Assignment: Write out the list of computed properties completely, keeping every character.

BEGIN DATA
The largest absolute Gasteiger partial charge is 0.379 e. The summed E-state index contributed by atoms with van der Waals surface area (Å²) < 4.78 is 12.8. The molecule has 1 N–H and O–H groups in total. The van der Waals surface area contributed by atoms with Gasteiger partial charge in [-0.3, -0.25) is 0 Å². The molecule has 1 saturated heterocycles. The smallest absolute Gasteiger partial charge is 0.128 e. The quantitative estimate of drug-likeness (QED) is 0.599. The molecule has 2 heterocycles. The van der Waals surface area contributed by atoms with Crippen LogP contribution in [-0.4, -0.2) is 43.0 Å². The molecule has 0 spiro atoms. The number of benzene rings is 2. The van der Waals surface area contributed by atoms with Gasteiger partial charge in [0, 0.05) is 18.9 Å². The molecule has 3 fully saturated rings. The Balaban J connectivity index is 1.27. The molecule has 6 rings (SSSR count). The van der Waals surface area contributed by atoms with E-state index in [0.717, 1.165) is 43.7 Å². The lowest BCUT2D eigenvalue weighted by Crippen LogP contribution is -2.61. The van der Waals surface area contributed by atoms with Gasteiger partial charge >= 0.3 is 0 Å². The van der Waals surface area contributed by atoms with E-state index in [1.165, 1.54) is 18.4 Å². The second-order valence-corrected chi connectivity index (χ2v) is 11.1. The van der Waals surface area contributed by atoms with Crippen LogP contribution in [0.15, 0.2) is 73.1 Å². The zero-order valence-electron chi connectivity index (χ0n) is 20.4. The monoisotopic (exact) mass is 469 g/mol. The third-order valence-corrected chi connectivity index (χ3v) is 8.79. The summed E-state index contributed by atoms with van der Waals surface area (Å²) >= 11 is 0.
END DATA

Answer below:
The largest absolute Gasteiger partial charge is 0.379 e. The summed E-state index contributed by atoms with van der Waals surface area (Å²) < 4.78 is 12.8. The molecule has 1 N–H and O–H groups in total. The van der Waals surface area contributed by atoms with Gasteiger partial charge in [-0.3, -0.25) is 0 Å². The molecule has 1 saturated heterocycles. The smallest absolute Gasteiger partial charge is 0.128 e. The quantitative estimate of drug-likeness (QED) is 0.599. The molecule has 2 heterocycles. The van der Waals surface area contributed by atoms with Crippen LogP contribution in [-0.4, -0.2) is 43.0 Å². The molecule has 0 spiro atoms. The number of benzene rings is 2. The van der Waals surface area contributed by atoms with Gasteiger partial charge in [0, 0.05) is 18.9 Å². The molecule has 3 fully saturated rings. The Balaban J connectivity index is 1.27. The molecule has 6 rings (SSSR count). The van der Waals surface area contributed by atoms with E-state index in [0.717, 1.165) is 43.7 Å². The lowest BCUT2D eigenvalue weighted by Crippen LogP contribution is -2.61. The van der Waals surface area contributed by atoms with Gasteiger partial charge >= 0.3 is 0 Å². The van der Waals surface area contributed by atoms with E-state index in [1.165, 1.54) is 18.4 Å². The second-order valence-corrected chi connectivity index (χ2v) is 11.1. The van der Waals surface area contributed by atoms with Crippen LogP contribution in [0.15, 0.2) is 73.1 Å². The zero-order valence-electron chi connectivity index (χ0n) is 20.4. The monoisotopic (exact) mass is 469 g/mol. The third-order valence-corrected chi connectivity index (χ3v) is 8.79. The summed E-state index contributed by atoms with van der Waals surface area (Å²) >= 11 is 0.